Journalist Hind Aleryani wants to work and volunteer in Sweden and give back to the community, and chose the Scandinavian country because her mother and sister both have residence here. This means Sweden offers much-needed stability for her 16-year-old daughter, whose health has deteriorated due to anxiety over the threats the family received at home and the uncertainty regarding their living situation.
The family moved after Aleryani and her daughter received threats of violence while living in Turkey.
After claims on Yemen's state TV that Aleryani was funded by international organizations with the aim of ruining Islam's reputation, both she and her daughter were contacted over the phone and on social media by people threatening violence and naming Aleryani's daughter's school.
“I had received threats before, but this shocked me because I never mention my daughter on social media; most people don't even know I have a daughter. But they knew her school. I will do anything to protect her,” the journalist says.
She and her daughter were able to move to Sweden quickly, leaving most of their possessions behind, because Aleryani had a valid Schengen visa from visiting the Czech Republic for a work conference in 2017 and this allowed her daughter to get a visa for Sweden.
At first she hoped to work in Sweden, with plans to continue her journalism as well as volunteering with newcomers, but migration laws meant that she could only apply for a work permit from a different country. That would mean either asking her daughter to travel again or leaving her behind, so Aleryani applied for asylum in January this year.
Shortly after submitting the application, Aleryani and her daughter were told by the Migration Agency (Migrationsverket) that their case could not be heard in Sweden and that they had to travel to the Czech Republic instead, because Aleryani's visa for that country was still valid. Under the Dublin Regulation – which determines which country is responsible for processing asylum cases within the Dublin area – asylum seekers should have their case heard in the country they travelled to first.
Czech authorities agreed in April to take on the family's case, although this is not a guarantee that they will be granted asylum there.
The regulation does allow for exceptions, including due to close family ties in a certain country, but the Migration Agency said it didn't consider this to be applicable in Aleryani's case since she and her daughter were “not dependent” on their family.
The agency also said that the decision to transfer the family to the Czech Republic was in line with “the best interests of the child”.
But in Aleryani's opinion – backed up by multiple doctors who have treated her daughter – another move overseas, to a country she has never visited before, would be a huge setback for the girl.
Medical documents seen by The Local list her daughter's symptoms as including sleep and eating disturbances, as well as severe anxiety. Her doctors have linked the symptoms to the deportation notice as well as the previous threats and trauma, and also note that she has a stable school and family environment in Sweden, which has been a key factor in beginning her recovery.
In 2017, Aleryani travelled to London for a few days to receive an Arab Women of the Year award, and says that seeing the impact the separation had on her daughter has reinforced her instinct not to leave her daughter or allow her to be moved again.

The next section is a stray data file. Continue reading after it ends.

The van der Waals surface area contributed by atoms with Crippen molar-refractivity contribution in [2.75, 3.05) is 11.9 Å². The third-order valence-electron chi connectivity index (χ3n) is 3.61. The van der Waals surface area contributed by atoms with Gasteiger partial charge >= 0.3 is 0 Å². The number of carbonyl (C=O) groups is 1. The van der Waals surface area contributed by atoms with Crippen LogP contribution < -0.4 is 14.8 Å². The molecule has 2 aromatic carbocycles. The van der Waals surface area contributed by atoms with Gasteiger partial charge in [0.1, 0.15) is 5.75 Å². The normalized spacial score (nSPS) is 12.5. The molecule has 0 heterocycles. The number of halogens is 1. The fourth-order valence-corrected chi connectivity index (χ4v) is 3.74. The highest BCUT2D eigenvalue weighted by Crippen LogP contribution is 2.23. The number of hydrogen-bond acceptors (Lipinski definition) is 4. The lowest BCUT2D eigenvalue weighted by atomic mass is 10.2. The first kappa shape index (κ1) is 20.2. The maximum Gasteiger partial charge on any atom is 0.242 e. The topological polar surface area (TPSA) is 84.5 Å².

“We just want to feel safe, nothing else,” she says. “My daughter has been through a lot and now is feeling better and doing well at school. She feels safer here because we have our family here.”
Aleryani has received support from UN Women Yemen and Reporters Without Borders, who confirm that the threats against her are serious and call for her protection. But in Sweden, the journalist feels she has been treated as “just a number”.
“The image of a victim is not what I want,” Aleryani tells The Local, and explains that she has made every effort to support herself, including cooperating with authorities as much as possible. She chose not to receive the daily financial allowance asylum seekers are entitled to in Sweden, as she wants to be independent and “to show that all I want is safety for me and my daughter”.
“I am a productive and independent person and want to give to Sweden and work here,” Aleryani tells The Local. “But we can't do anything, not even go to SFI, because I don't have the right.”
In fact, opting out of the financial allowance worked to her disadvantage.
Aleryani found out her case had been handed over to police when she went to Migrationsverket's office and was told she had missed a meeting that day. After missing an earlier meeting due to being at the hospital with her daughter, Aleryani says she was not informed of the date for the second meeting, though agency staff said they sent her a letter a week before and tried to call her on the day.
In an email seen by The Local, Aleryani's case officer said: “Sure, we could have tried to call you a few times more and maybe send another letter for a new appointment, but we just followed standard protocol.” They added that because she did not receive the daily allowance, which is usually cancelled as a first step before contacting police, the agency had “no other choice” but to hand her case to police.
The consequence of this is that the time period in which the family can be sent to the Czech Republic is now extended to 18 months, leaving them in limbo even longer.
The journalist is particularly frustrated by this, because her daughter was finally settling in in Sweden and began attending a local school this year, which doctors say has contributed to improvements in her health.
“They don't understand what we are going through, although I tried to explain. The interviews were just about the Dublin case, it wasn't about what happened to us,” she says.